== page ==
Davis says he hasn’t decided whether to run yet, but he hopes he’ll end up being the coalition pick. He added that he won’t run if he’s not endorsed, and that a black candidate lacking the coalition support “wouldn’t have much of a chance—and that, really, is all I was saying about Miguel and Gery. Any of us would have a difficult time unless we’ve got the coalition-based support.”

Chico told me his supporters are “raising millions.” While he declined to name any of his financial backers, he said, “most of the money is local—people from all over the city and metropolitan area.”

“Local” might be a dig at Rahm Emanuel, who will be spending Thursday in Beverly Hills collecting contributions from Hollywood moguls.

Asked about calculations that Lisa Madigan will jump in the race if Pat Quinn wins today (and likely forecloses a Madigan run for governor in 2014), Chico says, “I don’t care one way or the other. I take the mayoral election a lot more seriously than hedging the conditions of other people. I think this is about personal commitment, not about political ambition or calculation.”

On the subject of Rahm, Davis mentions their “very good” pre-recess meeting in Washington before Rahm left his White House spot. Asked if he and Emanuel have a close relationship, Davis says, “We’re not running buddies, but we respect each other.”

The congressman, who will sail to re-election today, says he’ll make his decision on running “probably” by next week.

 

Photography: Chicago Tribune

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3 years ago
Posted by A Neighbor

Carol, glad to see you are dedicating some writing space to this. As a Chico supporter (vs being "Star" struck for Emanuel), I think he is ethical, practical, open minded (gays, straights, black, white, jewish, christian), a neighborhood guy, and high energy. I think he is what is needed now. Someone who is not looking for a stepping stone (Emanuel) or an interim position or a way to keep things the same (Davis) but instead may just be able to work the city thru the budget woes without destroying it's world class status.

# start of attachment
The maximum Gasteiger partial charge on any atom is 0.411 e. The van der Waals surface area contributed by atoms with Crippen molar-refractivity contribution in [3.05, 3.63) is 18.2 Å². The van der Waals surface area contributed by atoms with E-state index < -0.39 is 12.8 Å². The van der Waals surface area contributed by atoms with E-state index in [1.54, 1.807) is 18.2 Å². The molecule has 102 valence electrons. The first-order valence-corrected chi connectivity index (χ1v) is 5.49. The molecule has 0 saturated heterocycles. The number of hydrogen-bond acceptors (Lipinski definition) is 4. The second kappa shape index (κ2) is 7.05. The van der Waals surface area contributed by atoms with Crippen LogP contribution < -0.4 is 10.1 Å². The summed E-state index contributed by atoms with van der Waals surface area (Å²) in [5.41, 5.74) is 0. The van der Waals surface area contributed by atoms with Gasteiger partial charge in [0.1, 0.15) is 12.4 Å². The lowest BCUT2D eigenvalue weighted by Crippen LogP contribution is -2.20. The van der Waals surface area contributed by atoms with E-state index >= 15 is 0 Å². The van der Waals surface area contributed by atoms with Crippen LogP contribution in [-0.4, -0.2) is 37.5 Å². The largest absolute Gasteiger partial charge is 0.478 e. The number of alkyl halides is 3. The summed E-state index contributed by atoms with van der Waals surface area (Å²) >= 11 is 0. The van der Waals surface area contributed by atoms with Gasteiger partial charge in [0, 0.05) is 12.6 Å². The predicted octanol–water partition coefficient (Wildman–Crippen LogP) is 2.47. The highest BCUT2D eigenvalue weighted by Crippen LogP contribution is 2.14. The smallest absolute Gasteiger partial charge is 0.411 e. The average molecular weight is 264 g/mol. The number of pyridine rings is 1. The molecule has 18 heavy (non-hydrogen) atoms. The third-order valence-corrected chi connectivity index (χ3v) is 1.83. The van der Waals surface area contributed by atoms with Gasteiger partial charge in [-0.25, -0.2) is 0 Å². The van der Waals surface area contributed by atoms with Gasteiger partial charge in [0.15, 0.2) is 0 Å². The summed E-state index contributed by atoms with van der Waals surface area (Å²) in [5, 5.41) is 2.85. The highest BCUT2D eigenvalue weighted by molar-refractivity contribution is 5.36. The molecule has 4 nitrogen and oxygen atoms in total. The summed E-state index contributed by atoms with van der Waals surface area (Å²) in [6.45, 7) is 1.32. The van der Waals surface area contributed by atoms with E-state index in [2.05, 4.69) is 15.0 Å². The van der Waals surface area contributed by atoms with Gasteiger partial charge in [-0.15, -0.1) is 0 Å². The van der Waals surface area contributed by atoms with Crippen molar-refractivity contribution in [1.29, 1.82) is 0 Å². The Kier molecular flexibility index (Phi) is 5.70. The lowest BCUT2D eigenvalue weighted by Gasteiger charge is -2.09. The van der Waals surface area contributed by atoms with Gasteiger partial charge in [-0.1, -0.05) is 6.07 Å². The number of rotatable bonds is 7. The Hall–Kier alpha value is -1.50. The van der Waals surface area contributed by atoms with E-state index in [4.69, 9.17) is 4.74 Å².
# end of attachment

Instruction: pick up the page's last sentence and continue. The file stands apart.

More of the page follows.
3 years ago
Posted by Jason Jones

I don't understand why the News Media thinks Rahm Emanual is some kind of second coming. Look at what the voters said and did to the Obama Agenda last night. Rahm was a very important spoke in that wheel. If what happen yesterday is any kind of mandate on Rahm Emanuels' leadership ability, it is rather apparent that he is lacking something there. Secondly every expert says he could not survive a challenge to the residency requirement, to be involved in the race in the first place. But the media seems not to remember that for some reason. If he thinks he will able to bully the City Counsel, I got some news for him, the Aldermen in the City of Chicago are a lot of things good, bad and indifferent, but they are not lacking in the ability to generate a lot of testosterone. Which tells me a lot of time and money will be spent when there is none in the budget in the courts and elsewhere just to prove whose job it is